If no claims are made by a consumer product as to the level of its performance, then how much of a mind-manipulating threat can it be to television viewers? Not much apparently. The Federal Trade Commission (FTC) ruled yesterday the growing trend of product placement on TV needs no special labeling. Unlike a TV commercial, a product placed on the set or in an actor's hand on a TV show, makes no claim.
Brave are those minority officials in government these days who seemingly go against a cascade of morality players when it comes to TV and radio. Take note network and advertising executives. And take your hats off in respect for two Democrats -- Reps. Henry Waxman (D-Calif.) and Janice Schakowsky (D-Ill.) They are the only two of 48 who voted against a House Commerce Committee bill that would dramatically raise the fines against networks and performers on indecent broadcasts.
The fairy tales at Walt Disney always seem to have some nightmares attached. Even when hit shows, such as "Desperate Wives" and "Lost," should be cheering up shareholders, those longtime crazy disgruntled Disney gadflies, Roy Disney and Stanley Gold, have other ideas. They plan to withhold support from all Disney board members at Friday's annual meeting, citing concerns over the search for CEO Michael Eisner's replacement.
Just when you thought everything was safe in the Super Bowl broadcast, the NFL and Fox called an advertising audible at the line of scrimmage. During the game, Fox made a rare decision to withdraw a spot from GoDaddy.com, an Internet name domain company, which was scheduled to run in the fourth quarter. Strangely, the spot had already aired in the first quarter.
If the Super Bowl advertisers could have seen me last night with my TiVo, they probably would have thought they had finally woken up from their nightmare --- I was fast-forwarding the football game to see the commercials. This was not so for every American, I'm sure. Most watched the commercials the first time around this year to make sure there was no funny business like flatulent horses or breast-baring R&B singers.
Cable network executives may puff their collective chests out when taking credit for the last 15 years of broadcast ratings erosion, but how do they account for the resilient Super Bowl? As Horizon Media has pointed out, 32 of the last 33 Super Bowls have averaged more than a 40 household rating. No ratings erosion at all. Remarkable. It's even more extraordinary that the Super Bowl's viewership has stayed so strong despite a sizable number of no-drama, dull, lopsided victories.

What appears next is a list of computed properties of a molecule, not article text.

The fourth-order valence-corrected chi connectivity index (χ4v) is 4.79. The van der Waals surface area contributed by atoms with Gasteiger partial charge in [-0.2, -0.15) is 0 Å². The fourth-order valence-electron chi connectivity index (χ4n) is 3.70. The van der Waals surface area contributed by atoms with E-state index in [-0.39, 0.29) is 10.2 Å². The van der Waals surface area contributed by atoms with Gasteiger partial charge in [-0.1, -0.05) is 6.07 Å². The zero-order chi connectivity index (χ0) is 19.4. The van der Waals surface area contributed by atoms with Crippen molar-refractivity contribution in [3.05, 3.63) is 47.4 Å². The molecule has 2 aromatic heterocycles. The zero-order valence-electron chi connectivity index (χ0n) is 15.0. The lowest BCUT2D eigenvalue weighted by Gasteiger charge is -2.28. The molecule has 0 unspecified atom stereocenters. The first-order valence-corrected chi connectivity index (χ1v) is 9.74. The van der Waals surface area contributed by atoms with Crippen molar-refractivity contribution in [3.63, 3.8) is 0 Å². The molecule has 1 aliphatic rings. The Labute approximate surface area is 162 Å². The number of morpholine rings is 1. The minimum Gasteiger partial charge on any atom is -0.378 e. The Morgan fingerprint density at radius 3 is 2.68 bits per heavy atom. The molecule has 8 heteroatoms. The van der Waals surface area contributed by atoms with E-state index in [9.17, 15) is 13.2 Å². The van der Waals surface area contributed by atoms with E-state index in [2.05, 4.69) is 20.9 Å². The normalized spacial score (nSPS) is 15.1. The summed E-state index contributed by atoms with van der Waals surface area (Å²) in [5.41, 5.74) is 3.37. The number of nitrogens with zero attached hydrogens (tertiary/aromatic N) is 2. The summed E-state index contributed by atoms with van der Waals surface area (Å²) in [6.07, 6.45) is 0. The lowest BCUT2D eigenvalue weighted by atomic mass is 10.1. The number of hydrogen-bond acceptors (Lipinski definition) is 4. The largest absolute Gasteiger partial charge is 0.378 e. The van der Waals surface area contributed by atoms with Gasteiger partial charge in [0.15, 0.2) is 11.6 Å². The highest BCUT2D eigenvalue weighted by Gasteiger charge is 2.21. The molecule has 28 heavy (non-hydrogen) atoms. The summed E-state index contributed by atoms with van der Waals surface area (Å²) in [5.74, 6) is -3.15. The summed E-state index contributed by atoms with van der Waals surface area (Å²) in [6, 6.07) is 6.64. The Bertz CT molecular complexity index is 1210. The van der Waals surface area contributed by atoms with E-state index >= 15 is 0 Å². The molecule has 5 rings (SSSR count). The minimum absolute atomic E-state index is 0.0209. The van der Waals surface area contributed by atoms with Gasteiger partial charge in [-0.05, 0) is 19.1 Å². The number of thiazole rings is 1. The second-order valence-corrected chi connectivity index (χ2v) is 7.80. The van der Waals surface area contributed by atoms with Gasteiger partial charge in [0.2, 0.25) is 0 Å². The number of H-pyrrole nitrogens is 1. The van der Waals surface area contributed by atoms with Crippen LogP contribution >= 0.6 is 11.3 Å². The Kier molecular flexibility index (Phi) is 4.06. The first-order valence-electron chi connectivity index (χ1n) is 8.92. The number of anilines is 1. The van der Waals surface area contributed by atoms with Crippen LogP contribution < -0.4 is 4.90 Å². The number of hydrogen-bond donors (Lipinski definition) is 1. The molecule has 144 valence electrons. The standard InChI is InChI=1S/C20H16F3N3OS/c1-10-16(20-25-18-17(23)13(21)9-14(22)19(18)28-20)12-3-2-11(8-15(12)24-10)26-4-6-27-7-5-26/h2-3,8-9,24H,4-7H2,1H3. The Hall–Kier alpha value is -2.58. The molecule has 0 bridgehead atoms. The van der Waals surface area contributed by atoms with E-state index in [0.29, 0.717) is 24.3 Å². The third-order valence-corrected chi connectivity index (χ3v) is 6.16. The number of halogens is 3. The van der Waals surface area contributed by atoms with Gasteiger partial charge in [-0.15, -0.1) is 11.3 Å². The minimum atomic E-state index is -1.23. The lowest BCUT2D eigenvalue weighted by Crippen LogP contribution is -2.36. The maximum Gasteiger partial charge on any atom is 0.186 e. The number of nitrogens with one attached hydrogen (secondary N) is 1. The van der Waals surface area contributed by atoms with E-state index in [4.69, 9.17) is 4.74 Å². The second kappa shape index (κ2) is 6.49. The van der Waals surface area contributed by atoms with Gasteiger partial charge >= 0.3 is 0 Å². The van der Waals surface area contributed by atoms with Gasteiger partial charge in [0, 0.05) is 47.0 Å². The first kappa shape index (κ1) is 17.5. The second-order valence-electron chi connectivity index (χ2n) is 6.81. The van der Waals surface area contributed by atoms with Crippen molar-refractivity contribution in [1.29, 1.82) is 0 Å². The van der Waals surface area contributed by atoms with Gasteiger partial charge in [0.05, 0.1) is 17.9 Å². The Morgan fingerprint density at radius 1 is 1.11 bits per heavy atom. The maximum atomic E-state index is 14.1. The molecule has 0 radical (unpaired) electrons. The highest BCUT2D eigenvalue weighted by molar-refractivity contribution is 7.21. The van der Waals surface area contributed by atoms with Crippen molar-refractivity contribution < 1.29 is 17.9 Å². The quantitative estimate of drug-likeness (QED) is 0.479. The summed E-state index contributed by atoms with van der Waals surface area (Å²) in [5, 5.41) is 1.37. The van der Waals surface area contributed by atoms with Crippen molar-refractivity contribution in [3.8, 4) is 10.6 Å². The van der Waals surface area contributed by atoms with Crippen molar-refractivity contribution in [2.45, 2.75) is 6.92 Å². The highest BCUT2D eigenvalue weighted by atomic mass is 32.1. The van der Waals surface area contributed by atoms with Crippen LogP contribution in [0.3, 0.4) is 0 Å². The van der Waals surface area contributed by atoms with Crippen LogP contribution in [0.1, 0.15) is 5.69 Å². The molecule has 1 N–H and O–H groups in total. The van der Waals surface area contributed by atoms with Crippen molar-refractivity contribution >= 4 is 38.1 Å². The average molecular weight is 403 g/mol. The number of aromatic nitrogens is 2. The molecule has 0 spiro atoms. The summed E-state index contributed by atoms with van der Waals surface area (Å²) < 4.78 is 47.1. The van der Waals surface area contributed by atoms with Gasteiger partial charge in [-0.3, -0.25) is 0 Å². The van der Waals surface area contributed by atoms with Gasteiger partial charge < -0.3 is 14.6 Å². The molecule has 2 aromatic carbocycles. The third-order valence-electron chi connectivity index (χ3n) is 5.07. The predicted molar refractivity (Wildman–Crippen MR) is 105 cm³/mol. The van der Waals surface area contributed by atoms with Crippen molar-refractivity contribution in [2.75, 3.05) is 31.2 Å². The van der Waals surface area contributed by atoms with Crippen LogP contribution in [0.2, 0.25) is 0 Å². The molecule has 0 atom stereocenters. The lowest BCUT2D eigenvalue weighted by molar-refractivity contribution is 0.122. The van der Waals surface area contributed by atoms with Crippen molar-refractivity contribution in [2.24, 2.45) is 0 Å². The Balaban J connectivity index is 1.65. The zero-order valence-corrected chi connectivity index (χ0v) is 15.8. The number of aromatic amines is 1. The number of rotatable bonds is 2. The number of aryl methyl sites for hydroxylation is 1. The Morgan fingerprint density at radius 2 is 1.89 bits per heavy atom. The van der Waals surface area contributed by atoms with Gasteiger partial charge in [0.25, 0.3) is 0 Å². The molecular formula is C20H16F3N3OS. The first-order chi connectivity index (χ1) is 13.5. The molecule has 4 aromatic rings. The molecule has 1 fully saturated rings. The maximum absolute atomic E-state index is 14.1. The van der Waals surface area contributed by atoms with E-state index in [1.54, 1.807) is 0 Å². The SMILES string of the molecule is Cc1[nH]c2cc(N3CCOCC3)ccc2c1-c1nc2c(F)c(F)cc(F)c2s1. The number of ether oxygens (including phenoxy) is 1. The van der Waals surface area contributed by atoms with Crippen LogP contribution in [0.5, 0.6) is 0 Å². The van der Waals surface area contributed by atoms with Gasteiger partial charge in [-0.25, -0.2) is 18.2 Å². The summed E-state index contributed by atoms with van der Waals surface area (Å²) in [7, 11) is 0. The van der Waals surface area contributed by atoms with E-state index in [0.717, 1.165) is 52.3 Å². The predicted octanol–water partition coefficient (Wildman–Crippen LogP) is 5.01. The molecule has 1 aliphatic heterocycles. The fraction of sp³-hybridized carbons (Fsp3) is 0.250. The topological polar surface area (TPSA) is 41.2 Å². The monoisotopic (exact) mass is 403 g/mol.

Ex-cons now get their own TV show, but TV producer Mark Burnett says that's not enough for some. The domestic arts diva and resident jailbird, Martha Stewart, needs two shows, he says, to satisfy America's needs. NBC's planned "The Apprentice: Martha Stewart" will be an extension of the hit NBC show from Mark Burnett and Donald Trump. Burnett is also producing a daytime, talk-style syndication show for Stewart as well.
For A&E Network, the program deal for "The Sopranos" was a deal it had to make - all to save the 'Arts' in what is still known as the Arts & Entertainment Network. Now the question is, will advertisers buy high art for a high price? That business activity is sorely needed. A&E spent a nose-bleeding $2.5 million per episode (or more, according to Daily Variety), giving it the record for highest price per episode paid by a basic cable network for an off-network series. The entire 78 episode series comes to just under $200 million.
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